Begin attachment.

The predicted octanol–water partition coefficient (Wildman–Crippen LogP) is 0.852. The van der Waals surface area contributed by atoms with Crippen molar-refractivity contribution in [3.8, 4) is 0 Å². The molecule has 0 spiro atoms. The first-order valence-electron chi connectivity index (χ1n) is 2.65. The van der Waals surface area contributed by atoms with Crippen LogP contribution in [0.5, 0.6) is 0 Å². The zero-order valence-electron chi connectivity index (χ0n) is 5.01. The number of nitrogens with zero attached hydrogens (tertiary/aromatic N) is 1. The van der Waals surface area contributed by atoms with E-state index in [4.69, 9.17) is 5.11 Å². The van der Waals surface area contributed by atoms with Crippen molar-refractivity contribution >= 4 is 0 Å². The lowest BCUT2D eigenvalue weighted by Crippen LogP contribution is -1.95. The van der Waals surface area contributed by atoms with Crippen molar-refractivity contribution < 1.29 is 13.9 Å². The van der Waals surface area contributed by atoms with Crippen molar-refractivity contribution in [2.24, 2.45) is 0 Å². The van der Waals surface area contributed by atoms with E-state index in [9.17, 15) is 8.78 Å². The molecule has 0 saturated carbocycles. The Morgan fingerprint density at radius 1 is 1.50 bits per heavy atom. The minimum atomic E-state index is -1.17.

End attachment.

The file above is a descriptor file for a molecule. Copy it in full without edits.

The predicted octanol–water partition coefficient (Wildman–Crippen LogP) is 0.852. The van der Waals surface area contributed by atoms with Crippen molar-refractivity contribution in [3.8, 4) is 0 Å². The molecule has 0 spiro atoms. The first-order valence-electron chi connectivity index (χ1n) is 2.65. The van der Waals surface area contributed by atoms with Crippen LogP contribution in [0.5, 0.6) is 0 Å². The zero-order valence-electron chi connectivity index (χ0n) is 5.01. The number of nitrogens with zero attached hydrogens (tertiary/aromatic N) is 1. The van der Waals surface area contributed by atoms with E-state index in [4.69, 9.17) is 5.11 Å². The van der Waals surface area contributed by atoms with Crippen molar-refractivity contribution >= 4 is 0 Å². The lowest BCUT2D eigenvalue weighted by Crippen LogP contribution is -1.95. The van der Waals surface area contributed by atoms with Crippen molar-refractivity contribution < 1.29 is 13.9 Å². The van der Waals surface area contributed by atoms with Crippen molar-refractivity contribution in [2.24, 2.45) is 0 Å². The van der Waals surface area contributed by atoms with E-state index in [9.17, 15) is 8.78 Å². The molecule has 0 saturated carbocycles. The Morgan fingerprint density at radius 1 is 1.50 bits per heavy atom. The minimum atomic E-state index is -1.17.